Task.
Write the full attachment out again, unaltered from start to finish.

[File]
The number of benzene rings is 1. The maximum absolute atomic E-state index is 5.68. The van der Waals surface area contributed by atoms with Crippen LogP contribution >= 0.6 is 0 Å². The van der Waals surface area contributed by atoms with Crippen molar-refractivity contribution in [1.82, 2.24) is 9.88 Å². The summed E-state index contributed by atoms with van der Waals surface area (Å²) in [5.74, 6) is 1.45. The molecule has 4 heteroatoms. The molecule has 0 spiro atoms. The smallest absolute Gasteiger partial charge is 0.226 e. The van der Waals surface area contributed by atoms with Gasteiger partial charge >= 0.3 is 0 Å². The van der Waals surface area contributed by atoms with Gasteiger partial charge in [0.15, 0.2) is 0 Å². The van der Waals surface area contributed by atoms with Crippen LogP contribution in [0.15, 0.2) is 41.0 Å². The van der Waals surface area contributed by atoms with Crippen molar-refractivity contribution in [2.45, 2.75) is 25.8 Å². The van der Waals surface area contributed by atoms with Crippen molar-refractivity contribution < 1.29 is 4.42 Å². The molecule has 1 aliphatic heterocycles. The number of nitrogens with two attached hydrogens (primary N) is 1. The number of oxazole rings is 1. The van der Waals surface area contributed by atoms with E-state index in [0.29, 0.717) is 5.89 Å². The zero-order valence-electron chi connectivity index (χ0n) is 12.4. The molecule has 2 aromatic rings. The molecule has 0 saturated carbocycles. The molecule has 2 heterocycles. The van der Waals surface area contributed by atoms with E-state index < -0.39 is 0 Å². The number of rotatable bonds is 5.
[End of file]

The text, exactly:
The number of benzene rings is 1. The maximum absolute atomic E-state index is 5.68. The van der Waals surface area contributed by atoms with Crippen LogP contribution >= 0.6 is 0 Å². The van der Waals surface area contributed by atoms with Crippen molar-refractivity contribution in [1.82, 2.24) is 9.88 Å². The summed E-state index contributed by atoms with van der Waals surface area (Å²) in [5.74, 6) is 1.45. The molecule has 4 heteroatoms. The molecule has 0 spiro atoms. The smallest absolute Gasteiger partial charge is 0.226 e. The van der Waals surface area contributed by atoms with Gasteiger partial charge >= 0.3 is 0 Å². The van der Waals surface area contributed by atoms with Gasteiger partial charge in [0.15, 0.2) is 0 Å². The van der Waals surface area contributed by atoms with Crippen LogP contribution in [0.15, 0.2) is 41.0 Å². The van der Waals surface area contributed by atoms with Crippen molar-refractivity contribution in [2.45, 2.75) is 25.8 Å². The van der Waals surface area contributed by atoms with Crippen molar-refractivity contribution < 1.29 is 4.42 Å². The molecule has 1 aliphatic heterocycles. The number of nitrogens with two attached hydrogens (primary N) is 1. The number of oxazole rings is 1. The van der Waals surface area contributed by atoms with E-state index in [0.29, 0.717) is 5.89 Å². The zero-order valence-electron chi connectivity index (χ0n) is 12.4. The molecule has 2 aromatic rings. The molecule has 0 saturated carbocycles. The molecule has 2 heterocycles. The van der Waals surface area contributed by atoms with E-state index < -0.39 is 0 Å². The number of rotatable bonds is 5.